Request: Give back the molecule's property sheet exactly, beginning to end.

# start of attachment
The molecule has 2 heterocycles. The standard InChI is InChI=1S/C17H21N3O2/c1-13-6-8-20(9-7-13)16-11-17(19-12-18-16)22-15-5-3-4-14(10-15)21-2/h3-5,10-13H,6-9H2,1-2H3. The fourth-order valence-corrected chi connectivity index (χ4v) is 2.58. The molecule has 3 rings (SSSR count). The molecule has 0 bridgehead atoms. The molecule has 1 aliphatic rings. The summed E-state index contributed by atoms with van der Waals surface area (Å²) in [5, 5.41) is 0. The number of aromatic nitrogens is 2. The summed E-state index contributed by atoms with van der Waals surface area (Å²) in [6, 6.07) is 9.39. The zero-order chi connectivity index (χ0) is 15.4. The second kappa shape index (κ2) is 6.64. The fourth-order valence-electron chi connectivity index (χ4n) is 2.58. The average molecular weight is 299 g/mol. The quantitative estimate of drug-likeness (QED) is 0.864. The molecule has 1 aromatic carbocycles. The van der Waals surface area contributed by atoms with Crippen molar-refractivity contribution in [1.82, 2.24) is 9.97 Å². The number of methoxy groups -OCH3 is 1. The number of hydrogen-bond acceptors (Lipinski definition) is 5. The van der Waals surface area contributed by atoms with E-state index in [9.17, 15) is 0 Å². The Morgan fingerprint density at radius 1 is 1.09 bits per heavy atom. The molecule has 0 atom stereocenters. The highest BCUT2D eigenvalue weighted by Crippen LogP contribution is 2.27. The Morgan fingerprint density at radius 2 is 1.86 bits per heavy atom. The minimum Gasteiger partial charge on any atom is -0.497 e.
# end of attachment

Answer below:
The molecule has 2 heterocycles. The standard InChI is InChI=1S/C17H21N3O2/c1-13-6-8-20(9-7-13)16-11-17(19-12-18-16)22-15-5-3-4-14(10-15)21-2/h3-5,10-13H,6-9H2,1-2H3. The fourth-order valence-corrected chi connectivity index (χ4v) is 2.58. The molecule has 3 rings (SSSR count). The molecule has 0 bridgehead atoms. The molecule has 1 aliphatic rings. The summed E-state index contributed by atoms with van der Waals surface area (Å²) in [5, 5.41) is 0. The number of aromatic nitrogens is 2. The summed E-state index contributed by atoms with van der Waals surface area (Å²) in [6, 6.07) is 9.39. The zero-order chi connectivity index (χ0) is 15.4. The second kappa shape index (κ2) is 6.64. The fourth-order valence-electron chi connectivity index (χ4n) is 2.58. The average molecular weight is 299 g/mol. The quantitative estimate of drug-likeness (QED) is 0.864. The molecule has 1 aromatic carbocycles. The van der Waals surface area contributed by atoms with Crippen molar-refractivity contribution in [1.82, 2.24) is 9.97 Å². The number of methoxy groups -OCH3 is 1. The number of hydrogen-bond acceptors (Lipinski definition) is 5. The van der Waals surface area contributed by atoms with E-state index in [9.17, 15) is 0 Å². The Morgan fingerprint density at radius 1 is 1.09 bits per heavy atom. The molecule has 0 atom stereocenters. The highest BCUT2D eigenvalue weighted by Crippen LogP contribution is 2.27. The Morgan fingerprint density at radius 2 is 1.86 bits per heavy atom. The minimum Gasteiger partial charge on any atom is -0.497 e.